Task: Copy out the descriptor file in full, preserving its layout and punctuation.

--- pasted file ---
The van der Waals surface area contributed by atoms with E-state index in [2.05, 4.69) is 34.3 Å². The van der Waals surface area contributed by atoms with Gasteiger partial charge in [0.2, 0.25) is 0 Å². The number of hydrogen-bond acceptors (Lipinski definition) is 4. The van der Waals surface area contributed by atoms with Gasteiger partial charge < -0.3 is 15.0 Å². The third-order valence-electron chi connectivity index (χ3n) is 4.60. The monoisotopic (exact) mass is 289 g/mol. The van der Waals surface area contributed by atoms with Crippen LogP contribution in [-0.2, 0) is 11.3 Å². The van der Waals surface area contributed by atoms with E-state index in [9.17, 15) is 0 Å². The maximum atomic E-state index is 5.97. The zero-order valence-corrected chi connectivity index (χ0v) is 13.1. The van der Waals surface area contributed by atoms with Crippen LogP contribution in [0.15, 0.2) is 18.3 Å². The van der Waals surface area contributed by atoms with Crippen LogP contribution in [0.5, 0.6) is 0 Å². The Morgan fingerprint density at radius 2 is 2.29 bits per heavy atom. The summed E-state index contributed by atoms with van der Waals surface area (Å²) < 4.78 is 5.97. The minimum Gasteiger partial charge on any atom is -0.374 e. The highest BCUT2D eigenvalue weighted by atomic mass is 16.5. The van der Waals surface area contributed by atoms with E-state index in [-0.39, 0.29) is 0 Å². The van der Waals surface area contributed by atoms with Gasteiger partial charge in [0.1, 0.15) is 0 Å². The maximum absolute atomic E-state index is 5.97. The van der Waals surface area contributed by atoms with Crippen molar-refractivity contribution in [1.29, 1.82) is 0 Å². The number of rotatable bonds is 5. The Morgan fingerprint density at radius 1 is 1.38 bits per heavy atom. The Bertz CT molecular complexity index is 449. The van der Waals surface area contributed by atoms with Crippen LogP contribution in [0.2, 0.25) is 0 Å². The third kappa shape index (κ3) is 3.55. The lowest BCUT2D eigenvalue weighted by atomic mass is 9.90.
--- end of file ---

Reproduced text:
The van der Waals surface area contributed by atoms with E-state index in [2.05, 4.69) is 34.3 Å². The van der Waals surface area contributed by atoms with Gasteiger partial charge in [0.2, 0.25) is 0 Å². The number of hydrogen-bond acceptors (Lipinski definition) is 4. The van der Waals surface area contributed by atoms with Gasteiger partial charge < -0.3 is 15.0 Å². The third-order valence-electron chi connectivity index (χ3n) is 4.60. The monoisotopic (exact) mass is 289 g/mol. The van der Waals surface area contributed by atoms with Crippen LogP contribution in [-0.2, 0) is 11.3 Å². The van der Waals surface area contributed by atoms with E-state index in [9.17, 15) is 0 Å². The maximum atomic E-state index is 5.97. The zero-order valence-corrected chi connectivity index (χ0v) is 13.1. The van der Waals surface area contributed by atoms with Crippen LogP contribution in [0.15, 0.2) is 18.3 Å². The van der Waals surface area contributed by atoms with Crippen LogP contribution in [0.5, 0.6) is 0 Å². The Morgan fingerprint density at radius 2 is 2.29 bits per heavy atom. The summed E-state index contributed by atoms with van der Waals surface area (Å²) < 4.78 is 5.97. The minimum Gasteiger partial charge on any atom is -0.374 e. The highest BCUT2D eigenvalue weighted by atomic mass is 16.5. The van der Waals surface area contributed by atoms with E-state index in [-0.39, 0.29) is 0 Å². The van der Waals surface area contributed by atoms with Gasteiger partial charge in [0.1, 0.15) is 0 Å². The maximum absolute atomic E-state index is 5.97. The van der Waals surface area contributed by atoms with Crippen molar-refractivity contribution in [1.29, 1.82) is 0 Å². The number of rotatable bonds is 5. The Morgan fingerprint density at radius 1 is 1.38 bits per heavy atom. The Bertz CT molecular complexity index is 449. The van der Waals surface area contributed by atoms with Crippen LogP contribution in [0.2, 0.25) is 0 Å². The third kappa shape index (κ3) is 3.55. The lowest BCUT2D eigenvalue weighted by atomic mass is 9.90.